I honestly believe that this could be HUGE for Austria!
    Over the last few days, Conchita was publicly called a “monster” by an Austrian comedian, of course giving our right-wing politicians a chance to jump right on track, Salzburg’s auxiliary bishop Laun once again justified not legalizing same-sex adoption by using arguments such as a higher risk of sexual abuse and calling adoption by gay couples misogynistic (???) and the higher administrative court ruled against a lesbian couple who wanted to become foster-parents and even denied them the right to file an appeal.
    And today, our main tv-channel broadcasted an absolutely beautiful and classy show about Conchita’s rise to fame – including a trip to her little mountain village hometown in full drag and wonderful comments by her parents – at p r i m e t i m e , and then Conchita Wurst, an openly gay drag artist actually goes and wins the ESC!!!

    IN

    YOUR

    FACE

    !!!!!!!!

  6. so from what i’ve seen, conchita identifies as genderqueer… http://www.bubblews.com/news/3281807-eurovision-song-contest-2014-austrian-genderqueer-drag-entry-conchita-wurst-creates-conflict-and-condemnation-but-remains-2nd-favourite-and-wins and there’s a few more articles if you google it. from what i understand (i haven’t seen it yet) it was a drag performance, but i was just thinking it might be important to note that conchita is not a cisgender drag queen, but identifies as genderqueer or as part of the trans community

    • Yeah let’s please make this also a post about how Fikri is wonderful and also Fikri’s hair is magi it’s like the trailing clouds around the moon on an incredibly beautiful night.

      • Aw you guys, I don’t know where this is coming from (if I couldn’t see your IP addresses I’d just have assumed that my girlfriend decided she’s gonna go by “Audrey” now… twice) but me and my hair are very flattered. <3 I am not, however, completely back yet! I will be soon.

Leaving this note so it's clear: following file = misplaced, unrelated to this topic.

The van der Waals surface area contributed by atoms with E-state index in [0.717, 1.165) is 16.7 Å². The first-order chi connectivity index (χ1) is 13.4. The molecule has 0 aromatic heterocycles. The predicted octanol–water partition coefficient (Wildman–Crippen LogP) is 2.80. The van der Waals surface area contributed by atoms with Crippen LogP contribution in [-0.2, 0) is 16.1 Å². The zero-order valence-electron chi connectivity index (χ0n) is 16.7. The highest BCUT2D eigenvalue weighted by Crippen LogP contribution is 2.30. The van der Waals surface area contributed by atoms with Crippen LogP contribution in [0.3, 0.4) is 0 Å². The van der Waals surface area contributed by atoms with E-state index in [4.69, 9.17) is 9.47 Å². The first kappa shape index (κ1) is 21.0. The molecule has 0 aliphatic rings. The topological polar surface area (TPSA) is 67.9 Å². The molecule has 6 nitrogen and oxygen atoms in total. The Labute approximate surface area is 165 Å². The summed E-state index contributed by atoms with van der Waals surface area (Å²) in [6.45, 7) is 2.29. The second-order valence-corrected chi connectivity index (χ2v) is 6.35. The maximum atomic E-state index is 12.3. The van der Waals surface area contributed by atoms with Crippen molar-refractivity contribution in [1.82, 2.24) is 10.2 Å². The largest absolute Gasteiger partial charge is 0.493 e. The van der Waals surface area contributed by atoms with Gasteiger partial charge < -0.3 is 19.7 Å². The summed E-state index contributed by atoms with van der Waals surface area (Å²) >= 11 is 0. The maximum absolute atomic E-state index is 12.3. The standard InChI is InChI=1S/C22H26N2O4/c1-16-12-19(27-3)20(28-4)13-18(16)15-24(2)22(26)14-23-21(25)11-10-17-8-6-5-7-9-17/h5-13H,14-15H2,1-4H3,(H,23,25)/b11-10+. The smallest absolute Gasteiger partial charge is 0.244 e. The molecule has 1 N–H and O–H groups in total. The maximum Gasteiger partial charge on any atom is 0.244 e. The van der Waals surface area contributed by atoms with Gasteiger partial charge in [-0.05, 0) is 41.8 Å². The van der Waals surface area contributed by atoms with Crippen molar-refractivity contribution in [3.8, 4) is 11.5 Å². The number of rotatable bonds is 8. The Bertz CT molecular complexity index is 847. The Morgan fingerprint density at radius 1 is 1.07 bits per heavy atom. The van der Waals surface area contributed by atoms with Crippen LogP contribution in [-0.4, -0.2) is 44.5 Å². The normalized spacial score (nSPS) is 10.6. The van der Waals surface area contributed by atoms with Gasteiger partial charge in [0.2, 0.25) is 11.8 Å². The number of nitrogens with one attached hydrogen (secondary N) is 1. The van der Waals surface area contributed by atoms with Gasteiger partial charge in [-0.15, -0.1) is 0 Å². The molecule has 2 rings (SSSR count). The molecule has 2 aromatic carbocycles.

7. So! Important! To note! That! She’s! Not! A! Drag! Queen! She identifies as non-binary, from what I heard, and this moment is a good opportunity to promote non-binary visibility. Could you fix this please? Thanks 🙂

    • Someone can be non-binary and also be a drag queen/king. The two are not mutually exclusive.

      I’m very happy Conchita won, she seems like a terrific person and gave an impassioned performance. Her winning, especially with what’s going on in much of Eastern Europe, makes an important statement. I’m not happy about the frequent references to Dana International (including in this article). Why should Dana be mentioned as being proud of Conchita? She isn’t a drag queen. There are lots of other LGBTQ people who’ve won/competed in Eurovision, why is Dana automatically brought out? I’m sure there are a lot of performers (including straight/cis ones) who are proud of Conchita. Unfortunately, I think there’s still a LOT of conflating trans women with drag queens (and I’m specifically talking about people who do drag strictly as a performance and aren’t 24/7) and that’s not okay no matter how great Conchita is.

      • Thank you for raising this – I’ve removed the reference to Dana International. I think people (including me) bring it up because while plenty of other LGBTQ people have participated in Eurovision, they’re still the only two winners who fall under the trans banner (and thus their wins have been very similarly received), and Conchita has said that Dana was an inspiration while also stressing that they’re coming from different places. It was unfair of me to assume that Dana would associate herself with Conchita.

  8. What I don’t understand is why all this sodomy outrage wasn’t international news when Verka Serduchka came in 2nd place in 2007 for Ukraine. Like, c’mon Russians, you loved her so what’s the deal with Conchita? Is it the beard?

    (It’s probably the beard)

    • Verka Serduchka did face quite a bit of backlash though! Especially when compared to Denmark’s DQ, who participated in the same year. I’m guessing at least part of it is because 2007 was 7 years ago now (I know, right) so we weren’t as hyperconnected then as we are now, but yes – I think it’s mainly the beard too.

      • Oh, I’m aware of the backlash, but I guess it’s odd that now I’m seeing North American media cover this “WHOA RUSSIA IS LIKE SUPER HOMOPHOBIC ABOUT THIS DRAG QUEEN, GUYZ” now when the same situation has already happened? Or maybe it reflects how Russia has gotten much much worse in the 7 years since Serduchka performed. Either way, I just kept rolling my eyes at the hyperbole surrounding Wurst from the Russian corner.